Everything’s decided. At the end of last year the President met with all interested parties, the President’s ukaz was received, it’s true it’s secret, therefore I wouldn’t begin to comment on it. [But then he does, at least generally.]

But on the whole the problem’s solved, there is active participation of the [federal] budget and preferential restructuring on the part of leading banks is also provided, but it is so feasible, it is reasonable, it really takes into account, of course, that risk the banks took, therefore on the whole we’re satisfied with this decision. I think the government is too. So the program is being effected. I believe we won’t return to this issue again.

According to Interfaks-AVN in late December, Deputy PM and arms tsar Yuriy Borisov said measures to improve the financial state of key OPK enterprises were worked out and there would be a clearing of loans amounting to 700 billion rubles [$11 billion]. The main troubles, he indicated, were at OAK, OSK, ODK, and Roskosmos.

In early December, Borisov proposed writing off 400-450 billion of the debt and restructuring the remaining 300-350 billion for 15 years with a five-year initial payment holiday and a preferential two percent interest rate, according to a report in Rbc.ru.

Borisov and Russian bankers other than Kostin haven’t commented.

Borisov’s proposal may be the plan contained in Putin’s ukaz, but we don’t know since it’s secret. And it’s most likely secret to keep normally docile Russian citizens from learning that the government is bailing out weapons makers, not them. Russian household debt has increased steadily in recent years with little or no economic growth.

In July, Borisov said Russian defense industry’s large debt load was forcing it to “live hand to mouth, servicing financial institutions that don’t produce anything,” Interfaks-AVN reported. He indicated then that 90 percent of the debt belonged to OAK, OSK, Uralvagonzavod, Almaz-Antey, and Precision Systems (Высокоточные комплексы).

He called for writing off all or part of the debt at that time. But the biggest OPK creditors Sberbank and VTB opposed it.

Yuriy Borisov

Yuriy Borisov

In September, Putin directed then PM Dmitriy Medvedev to investigate problems with the profitability of defense enterprises. This came after the Military-Industrial Commission session in Izhevsk at which Putin blamed “unused capacity during a reduction in order volumes and the requirement to finance development work, the costs of which aren’t included in planning documents.” The president didn’t say anything about contract prices being too low or funding lost to waste or corruption.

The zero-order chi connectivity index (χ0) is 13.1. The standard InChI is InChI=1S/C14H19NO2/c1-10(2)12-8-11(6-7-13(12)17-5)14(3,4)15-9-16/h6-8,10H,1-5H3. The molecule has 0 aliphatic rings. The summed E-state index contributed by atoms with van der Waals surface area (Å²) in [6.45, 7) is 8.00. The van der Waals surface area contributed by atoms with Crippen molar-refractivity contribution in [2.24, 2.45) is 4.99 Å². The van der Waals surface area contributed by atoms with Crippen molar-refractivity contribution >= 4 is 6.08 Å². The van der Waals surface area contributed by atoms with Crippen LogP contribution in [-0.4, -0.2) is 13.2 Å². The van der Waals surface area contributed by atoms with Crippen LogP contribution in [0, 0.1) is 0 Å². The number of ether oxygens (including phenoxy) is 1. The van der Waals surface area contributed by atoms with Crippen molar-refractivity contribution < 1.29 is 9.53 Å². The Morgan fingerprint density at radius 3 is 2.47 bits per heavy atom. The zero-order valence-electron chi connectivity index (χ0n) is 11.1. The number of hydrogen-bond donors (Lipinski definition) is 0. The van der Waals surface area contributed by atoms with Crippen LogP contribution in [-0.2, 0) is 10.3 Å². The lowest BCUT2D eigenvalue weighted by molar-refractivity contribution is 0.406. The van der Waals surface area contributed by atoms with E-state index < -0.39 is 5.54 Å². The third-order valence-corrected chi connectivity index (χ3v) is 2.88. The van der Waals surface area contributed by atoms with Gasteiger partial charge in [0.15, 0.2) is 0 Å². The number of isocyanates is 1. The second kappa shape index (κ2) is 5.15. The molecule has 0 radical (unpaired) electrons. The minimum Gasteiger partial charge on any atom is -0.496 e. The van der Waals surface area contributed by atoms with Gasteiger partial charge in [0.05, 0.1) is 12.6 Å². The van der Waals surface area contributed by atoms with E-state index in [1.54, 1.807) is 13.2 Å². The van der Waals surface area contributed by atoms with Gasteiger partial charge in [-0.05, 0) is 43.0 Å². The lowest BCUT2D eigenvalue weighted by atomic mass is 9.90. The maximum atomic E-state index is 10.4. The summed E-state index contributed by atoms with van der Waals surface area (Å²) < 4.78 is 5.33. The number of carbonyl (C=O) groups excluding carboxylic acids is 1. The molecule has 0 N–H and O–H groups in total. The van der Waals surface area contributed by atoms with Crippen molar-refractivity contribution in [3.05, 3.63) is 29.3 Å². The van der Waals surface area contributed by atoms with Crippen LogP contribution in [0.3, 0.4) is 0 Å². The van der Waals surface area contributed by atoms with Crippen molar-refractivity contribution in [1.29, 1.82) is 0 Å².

Novaya gazeta reported in July that 700 billion rubles represents non-performing defense industry loans. Total OPK indebtedness, however, is 2.3 trillion rubles ($36 billion). A write-off of 700 billion rubles (or part of this amount) would be a significant hit to the working capital of major Russian banks (and OPK creditors).

Borisov said corporations and enterprises were making only interest payments on the most troubled loans, according to Novgaz. Experts told the paper that more than half of the OPK’s profits are going to debt service leaving most producers with net profits of only 3-4 percent or even losses. Defense enterprises say they are frequently paying 22-23 percent on loans accumulated over many years. Meanwhile, the Russian banking sector is earning record profits.

Based on the recent history of OPK debts, Novgaz concluded the most likely scenario is partial write-off, partial restructuring, and recapitalization of affected banks by the Finance Ministry. Promsvyazbank (PSB) — bankrupt and nationalized in early 2018 — is also being turned into a specialized bank for handling state defense orders and problem loans to the OPK. PSB might insulate healthy parts of the Russian banking sector from bad OPK debt, and possibly from U.S. economic sanctions.

Defense producers say price formation — agreement with the MOD on contract prices — remains a substantial problem, according to the Novgaz report. Its source said: